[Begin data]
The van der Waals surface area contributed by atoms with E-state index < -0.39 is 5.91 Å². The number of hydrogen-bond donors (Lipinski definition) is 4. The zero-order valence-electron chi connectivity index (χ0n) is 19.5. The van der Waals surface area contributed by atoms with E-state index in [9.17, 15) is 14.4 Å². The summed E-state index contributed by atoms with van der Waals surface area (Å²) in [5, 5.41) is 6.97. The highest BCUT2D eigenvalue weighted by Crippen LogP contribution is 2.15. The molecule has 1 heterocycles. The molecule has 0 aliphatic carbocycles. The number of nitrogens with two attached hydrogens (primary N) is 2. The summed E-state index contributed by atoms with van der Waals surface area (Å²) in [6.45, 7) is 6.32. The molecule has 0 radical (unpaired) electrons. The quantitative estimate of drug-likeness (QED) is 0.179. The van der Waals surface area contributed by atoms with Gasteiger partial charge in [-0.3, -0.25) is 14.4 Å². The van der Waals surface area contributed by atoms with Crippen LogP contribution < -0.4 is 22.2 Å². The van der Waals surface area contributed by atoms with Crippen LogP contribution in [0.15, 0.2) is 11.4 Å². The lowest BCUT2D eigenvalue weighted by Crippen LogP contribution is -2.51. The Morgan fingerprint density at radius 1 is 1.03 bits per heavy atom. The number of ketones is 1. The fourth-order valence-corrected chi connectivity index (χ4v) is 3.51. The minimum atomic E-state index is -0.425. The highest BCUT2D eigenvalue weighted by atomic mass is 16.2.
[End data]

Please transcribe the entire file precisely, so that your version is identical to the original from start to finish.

The van der Waals surface area contributed by atoms with E-state index < -0.39 is 5.91 Å². The number of hydrogen-bond donors (Lipinski definition) is 4. The zero-order valence-electron chi connectivity index (χ0n) is 19.5. The van der Waals surface area contributed by atoms with E-state index in [9.17, 15) is 14.4 Å². The summed E-state index contributed by atoms with van der Waals surface area (Å²) in [5, 5.41) is 6.97. The highest BCUT2D eigenvalue weighted by Crippen LogP contribution is 2.15. The molecule has 1 heterocycles. The molecule has 0 aliphatic carbocycles. The number of nitrogens with two attached hydrogens (primary N) is 2. The summed E-state index contributed by atoms with van der Waals surface area (Å²) in [6.45, 7) is 6.32. The molecule has 0 radical (unpaired) electrons. The quantitative estimate of drug-likeness (QED) is 0.179. The van der Waals surface area contributed by atoms with Gasteiger partial charge in [-0.3, -0.25) is 14.4 Å². The van der Waals surface area contributed by atoms with Crippen LogP contribution < -0.4 is 22.2 Å². The van der Waals surface area contributed by atoms with Crippen LogP contribution in [0.15, 0.2) is 11.4 Å². The lowest BCUT2D eigenvalue weighted by Crippen LogP contribution is -2.51. The Morgan fingerprint density at radius 1 is 1.03 bits per heavy atom. The number of ketones is 1. The fourth-order valence-corrected chi connectivity index (χ4v) is 3.51. The minimum atomic E-state index is -0.425. The highest BCUT2D eigenvalue weighted by atomic mass is 16.2.